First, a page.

Priest fired for being gay

(CNN) —  A Polish priest and Vatican official will no longer be to carry out his duties after announcing he is gay on the eve of the annual assembly of bishops, a Vatican spokesman said.

With his partner at his side, Monsignor Krysztof Olaf Charamsa held a press conference Saturday to break the news. The announcement was intended to draw attention to the topic of homosexuality before the Synod of Bishops, which meets to address issues facing families starting Sunday in Rome.

“My decision of ‘coming out’ is a very personal decision in the homophobic world of the Catholic church. It has been very difficult and very hard. I ask that you keep in mind this reality that is difficult to understand for anyone who has not lived through an identical passage in their own life,” Charamsa told reporters in Rome.

Charamsa, 43, has lived in Rome for 17 years and worked at the Vatican’s Congregation for the Doctrine of the Faith since 2003, according to Vatican Radio. He also serves as assistant secretary of the International Theological Commission and teaches theology at two of Rome’s Pontifical universities, the Gregorian and the Pontifical Athenaeum Regina Apostolorum.

“Every homosexual person is a son of God,” he said.”This is the will of God for our life, also for my life with him.”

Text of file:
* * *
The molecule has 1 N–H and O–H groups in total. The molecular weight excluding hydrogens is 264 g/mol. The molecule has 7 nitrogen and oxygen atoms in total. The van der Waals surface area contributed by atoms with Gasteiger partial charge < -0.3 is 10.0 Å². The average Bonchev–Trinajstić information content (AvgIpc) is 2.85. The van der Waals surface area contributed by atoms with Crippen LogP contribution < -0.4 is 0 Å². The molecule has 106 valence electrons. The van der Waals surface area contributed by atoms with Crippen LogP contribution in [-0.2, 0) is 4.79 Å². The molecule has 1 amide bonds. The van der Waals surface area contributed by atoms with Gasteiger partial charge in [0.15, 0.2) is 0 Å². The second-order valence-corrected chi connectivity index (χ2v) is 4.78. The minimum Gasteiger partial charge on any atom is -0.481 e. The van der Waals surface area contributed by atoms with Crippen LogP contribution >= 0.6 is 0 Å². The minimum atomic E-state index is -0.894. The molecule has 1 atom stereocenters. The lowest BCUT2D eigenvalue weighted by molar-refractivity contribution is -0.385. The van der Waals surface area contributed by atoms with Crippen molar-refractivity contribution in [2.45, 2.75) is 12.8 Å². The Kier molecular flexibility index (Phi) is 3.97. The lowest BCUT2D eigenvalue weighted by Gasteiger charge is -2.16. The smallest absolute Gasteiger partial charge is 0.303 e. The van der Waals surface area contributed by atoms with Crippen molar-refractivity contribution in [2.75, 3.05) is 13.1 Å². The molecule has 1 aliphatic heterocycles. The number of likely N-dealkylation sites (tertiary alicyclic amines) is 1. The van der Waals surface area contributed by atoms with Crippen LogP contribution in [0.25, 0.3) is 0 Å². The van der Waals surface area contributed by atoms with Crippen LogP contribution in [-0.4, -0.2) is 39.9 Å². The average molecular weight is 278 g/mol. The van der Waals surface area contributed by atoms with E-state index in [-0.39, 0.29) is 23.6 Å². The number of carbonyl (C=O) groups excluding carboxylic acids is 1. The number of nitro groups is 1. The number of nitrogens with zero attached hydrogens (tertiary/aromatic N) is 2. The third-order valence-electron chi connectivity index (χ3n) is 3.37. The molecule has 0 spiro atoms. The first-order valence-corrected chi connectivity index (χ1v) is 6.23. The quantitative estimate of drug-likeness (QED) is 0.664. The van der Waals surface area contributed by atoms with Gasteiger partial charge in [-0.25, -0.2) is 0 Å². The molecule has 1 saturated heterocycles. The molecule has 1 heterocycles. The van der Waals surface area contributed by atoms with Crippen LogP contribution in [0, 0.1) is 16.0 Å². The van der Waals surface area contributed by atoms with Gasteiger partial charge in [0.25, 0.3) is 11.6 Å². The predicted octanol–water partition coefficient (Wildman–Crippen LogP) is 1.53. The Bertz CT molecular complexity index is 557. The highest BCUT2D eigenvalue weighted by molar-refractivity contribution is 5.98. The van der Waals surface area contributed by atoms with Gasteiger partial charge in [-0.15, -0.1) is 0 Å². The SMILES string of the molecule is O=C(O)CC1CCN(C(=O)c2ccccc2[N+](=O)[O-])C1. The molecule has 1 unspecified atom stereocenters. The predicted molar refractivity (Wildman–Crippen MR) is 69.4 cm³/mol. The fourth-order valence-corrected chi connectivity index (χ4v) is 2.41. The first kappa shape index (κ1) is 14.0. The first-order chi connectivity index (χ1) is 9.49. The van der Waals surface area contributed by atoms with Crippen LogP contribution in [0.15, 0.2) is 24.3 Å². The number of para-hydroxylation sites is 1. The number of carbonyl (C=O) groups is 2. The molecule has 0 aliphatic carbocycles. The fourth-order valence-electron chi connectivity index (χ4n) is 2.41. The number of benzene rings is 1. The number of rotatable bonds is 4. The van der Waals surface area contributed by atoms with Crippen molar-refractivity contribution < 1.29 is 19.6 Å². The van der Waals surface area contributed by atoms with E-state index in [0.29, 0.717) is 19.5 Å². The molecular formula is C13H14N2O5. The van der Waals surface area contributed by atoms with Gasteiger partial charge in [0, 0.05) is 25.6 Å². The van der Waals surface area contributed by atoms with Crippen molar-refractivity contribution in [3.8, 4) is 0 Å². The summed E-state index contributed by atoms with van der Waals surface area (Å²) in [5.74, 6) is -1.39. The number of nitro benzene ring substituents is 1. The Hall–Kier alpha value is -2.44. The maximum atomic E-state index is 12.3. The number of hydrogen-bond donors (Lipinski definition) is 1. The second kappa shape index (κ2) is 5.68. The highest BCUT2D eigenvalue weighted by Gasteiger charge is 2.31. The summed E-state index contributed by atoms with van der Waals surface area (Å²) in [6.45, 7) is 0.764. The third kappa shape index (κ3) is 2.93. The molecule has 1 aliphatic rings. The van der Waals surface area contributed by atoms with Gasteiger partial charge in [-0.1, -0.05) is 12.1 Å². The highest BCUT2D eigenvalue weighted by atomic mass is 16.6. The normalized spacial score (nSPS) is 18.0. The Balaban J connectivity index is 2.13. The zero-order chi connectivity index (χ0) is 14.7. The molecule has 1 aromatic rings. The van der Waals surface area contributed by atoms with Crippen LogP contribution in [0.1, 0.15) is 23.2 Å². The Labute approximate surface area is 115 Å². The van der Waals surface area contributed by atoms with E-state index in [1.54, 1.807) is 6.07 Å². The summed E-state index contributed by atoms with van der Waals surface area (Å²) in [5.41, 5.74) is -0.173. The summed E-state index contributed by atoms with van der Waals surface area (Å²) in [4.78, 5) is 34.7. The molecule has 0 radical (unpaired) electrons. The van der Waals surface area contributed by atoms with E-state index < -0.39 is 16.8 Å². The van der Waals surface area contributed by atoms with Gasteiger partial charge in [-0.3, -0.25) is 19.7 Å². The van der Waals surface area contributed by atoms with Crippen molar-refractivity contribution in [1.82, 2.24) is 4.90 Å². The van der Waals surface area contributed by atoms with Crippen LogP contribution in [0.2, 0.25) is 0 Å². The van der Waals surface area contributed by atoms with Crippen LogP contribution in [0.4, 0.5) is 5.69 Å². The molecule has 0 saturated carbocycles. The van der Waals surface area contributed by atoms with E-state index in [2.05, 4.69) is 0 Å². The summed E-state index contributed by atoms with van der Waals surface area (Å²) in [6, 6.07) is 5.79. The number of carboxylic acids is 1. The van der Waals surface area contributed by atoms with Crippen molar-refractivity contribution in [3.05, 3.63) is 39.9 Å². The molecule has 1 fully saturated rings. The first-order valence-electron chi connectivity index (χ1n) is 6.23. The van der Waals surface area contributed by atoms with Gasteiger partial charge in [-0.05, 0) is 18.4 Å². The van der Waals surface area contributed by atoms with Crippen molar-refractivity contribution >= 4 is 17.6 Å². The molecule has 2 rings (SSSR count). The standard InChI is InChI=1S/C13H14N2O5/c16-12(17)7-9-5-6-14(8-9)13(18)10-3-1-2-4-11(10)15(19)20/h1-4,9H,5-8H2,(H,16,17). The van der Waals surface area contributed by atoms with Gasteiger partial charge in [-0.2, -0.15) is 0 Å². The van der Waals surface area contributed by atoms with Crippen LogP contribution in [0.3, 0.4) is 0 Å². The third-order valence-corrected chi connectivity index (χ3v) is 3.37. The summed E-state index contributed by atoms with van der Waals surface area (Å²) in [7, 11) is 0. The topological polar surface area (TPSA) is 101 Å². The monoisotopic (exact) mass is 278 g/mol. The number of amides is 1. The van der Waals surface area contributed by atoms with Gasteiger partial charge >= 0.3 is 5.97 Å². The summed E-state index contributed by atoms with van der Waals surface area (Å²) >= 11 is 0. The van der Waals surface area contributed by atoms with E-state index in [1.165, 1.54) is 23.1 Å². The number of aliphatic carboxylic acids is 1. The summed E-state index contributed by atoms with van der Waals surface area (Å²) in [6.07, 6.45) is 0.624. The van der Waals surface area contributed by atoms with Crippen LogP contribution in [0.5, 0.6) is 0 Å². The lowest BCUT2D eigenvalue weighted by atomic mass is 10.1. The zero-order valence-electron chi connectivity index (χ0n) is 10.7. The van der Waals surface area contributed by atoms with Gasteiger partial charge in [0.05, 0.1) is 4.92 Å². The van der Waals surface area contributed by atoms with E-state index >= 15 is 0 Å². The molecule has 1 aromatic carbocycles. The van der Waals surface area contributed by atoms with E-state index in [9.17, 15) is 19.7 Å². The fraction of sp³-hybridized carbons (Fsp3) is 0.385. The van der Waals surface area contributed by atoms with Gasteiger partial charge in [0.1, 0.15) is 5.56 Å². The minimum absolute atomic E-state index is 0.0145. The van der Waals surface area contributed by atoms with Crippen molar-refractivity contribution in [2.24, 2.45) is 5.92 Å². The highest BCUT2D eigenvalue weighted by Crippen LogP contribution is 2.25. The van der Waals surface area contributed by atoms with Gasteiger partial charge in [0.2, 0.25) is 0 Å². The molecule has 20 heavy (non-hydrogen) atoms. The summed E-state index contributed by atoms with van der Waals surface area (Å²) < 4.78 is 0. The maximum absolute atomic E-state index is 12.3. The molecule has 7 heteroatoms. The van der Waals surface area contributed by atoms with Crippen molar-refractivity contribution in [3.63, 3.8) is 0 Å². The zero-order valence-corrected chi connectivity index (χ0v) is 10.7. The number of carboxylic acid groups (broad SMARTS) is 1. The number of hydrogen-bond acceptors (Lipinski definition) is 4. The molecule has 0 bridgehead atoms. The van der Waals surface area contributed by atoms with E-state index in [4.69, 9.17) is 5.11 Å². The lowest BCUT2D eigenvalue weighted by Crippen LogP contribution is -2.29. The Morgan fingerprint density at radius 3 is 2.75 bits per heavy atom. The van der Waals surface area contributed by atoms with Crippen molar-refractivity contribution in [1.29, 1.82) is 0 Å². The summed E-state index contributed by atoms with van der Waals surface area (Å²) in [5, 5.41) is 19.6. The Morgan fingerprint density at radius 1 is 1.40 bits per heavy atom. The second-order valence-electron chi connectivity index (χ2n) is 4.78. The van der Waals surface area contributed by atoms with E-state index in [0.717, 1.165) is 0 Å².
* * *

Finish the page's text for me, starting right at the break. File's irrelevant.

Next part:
“The timing is not intended to pressurize anyone, but maybe a good pressure, in fact a Christian participation, a Christian voice that wants to bring to the synod the response of the homosexual believers to the questioning of Pope Francis.”

The public nature of the revelation presents a challenge to the “don’t ask, don’t tell” attitude that reigns in the Vatican, experts observed. Charamsa’s admission presents two issues: his sexual orientation and his apparent violation of his celibacy vow in acknowledging he has a partner.

Following Charamsa’s announcement, the Vatican said in a statement that Charamsa “will certainly be unable” to continue in his role with the Congregation for the Doctrine of the Faith and the Pontifical universities.

Charamsa’s role in the Catholic church will be determined by his superior, known as a diocesan bishop or Ordinary, who will carry out an investigation that will be submitted to the Congregation of the Doctrine and Faith.

“The decision to make such a pointed statement on the eve of the opening of the Synod appears very serious and irresponsible, since it aims to subject the Synod assembly to undue media pressure,” Vatican spokesman Father Federico Lombardi said.

“Monsignor Charamsa will certainly be unable to continue to carry out his previous work in the Congregation for the Doctrine of the faith and the Pontifical universities, while the other aspects of his situation shall remain the [responsibility] of his diocesean Ordinary.”

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